You’ll need a smartphone or tablet that supports Bluetooth 4.0 LE in the hardware and operating system. Recent versions of the iPhone and iPad both work, as well as the latest round of Android phones and tablets. Some laptops may work too!
If you’re not sure, it’s easy to test for this: download and try one of the Bluetooth apps mentioned on the “Use It!” page of this guide. Older devices and OS versions (not supporting Bluetooth 4.0 LE) aren’t compatible, and the software will simply refuse to work.
Most top hats are slightly tapered one way or another. It’s unlikely you’ll find one with exactly straight sides, but try to find something as close to straight as possible, so the circumference is fairly uniform (we’ll tweak this later). The cheap paper Pilgrim hats at the party store are much too tapered, don’t use these!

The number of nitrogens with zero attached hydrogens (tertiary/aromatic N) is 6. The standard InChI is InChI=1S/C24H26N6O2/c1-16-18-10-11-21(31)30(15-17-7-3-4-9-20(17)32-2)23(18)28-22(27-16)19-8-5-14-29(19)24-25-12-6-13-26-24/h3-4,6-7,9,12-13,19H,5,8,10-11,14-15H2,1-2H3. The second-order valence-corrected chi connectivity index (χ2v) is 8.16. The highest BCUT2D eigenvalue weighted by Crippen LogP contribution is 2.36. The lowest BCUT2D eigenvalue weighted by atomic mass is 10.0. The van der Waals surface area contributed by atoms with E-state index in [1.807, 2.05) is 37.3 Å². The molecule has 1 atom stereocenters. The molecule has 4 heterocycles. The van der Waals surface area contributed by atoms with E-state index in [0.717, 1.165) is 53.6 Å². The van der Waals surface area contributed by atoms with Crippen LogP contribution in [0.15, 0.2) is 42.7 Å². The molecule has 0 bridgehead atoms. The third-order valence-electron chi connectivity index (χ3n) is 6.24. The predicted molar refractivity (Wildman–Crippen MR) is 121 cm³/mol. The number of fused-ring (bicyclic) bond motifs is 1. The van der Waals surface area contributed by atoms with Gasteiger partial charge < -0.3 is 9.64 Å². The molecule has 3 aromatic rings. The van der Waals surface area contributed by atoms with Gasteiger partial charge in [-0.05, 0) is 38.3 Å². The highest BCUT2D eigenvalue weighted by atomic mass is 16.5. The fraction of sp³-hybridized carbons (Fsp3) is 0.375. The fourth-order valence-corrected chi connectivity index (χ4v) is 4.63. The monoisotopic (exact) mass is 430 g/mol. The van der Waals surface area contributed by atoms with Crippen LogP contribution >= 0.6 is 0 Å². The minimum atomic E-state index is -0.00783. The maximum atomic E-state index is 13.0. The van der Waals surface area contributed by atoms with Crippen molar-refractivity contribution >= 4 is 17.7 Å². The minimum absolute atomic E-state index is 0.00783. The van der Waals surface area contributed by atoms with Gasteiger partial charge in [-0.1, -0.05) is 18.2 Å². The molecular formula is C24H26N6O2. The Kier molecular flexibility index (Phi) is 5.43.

Make sure the sides of the hat are tall enough, 4 inches (10 cm) minimum. You don’t need to go all Lincoln stovepipe unless that’s the look you’re after.
The Bluetooth library and all those NeoPixels require a lot of RAM, and most mainstream ATmega-based boards (Uno, Boarduino, etc.) won’t work. The Arduino Micro’s 32U4 processor has an extra 512 bytes of RAM that turn out to be critical to this project!
Cutting-edge boards like the Arduino Due, Netduino or Teensy 3 are unlikely to work here — though powerful, they’re based on different processors and only “mostly” Arduino compatible. Trinket and Gemma lack enough RAM, and an Arduino Mega is just overkill.
- Three AA alkaline cells (4.5V total) — cheap and easy, this is what we’ll use for ours!
- Four AA NiMH rechargeables (4.8V total)
- A slim lithium-polymer battery (3.7V, 1200 mAh or larger)
Adafruit Bluefruit LE nRF8001 breakout
- 4 meters (1 reel) of 60 NeoPixel LED strip
- Snap-Action 5-Wire Block Connector (pack of 3)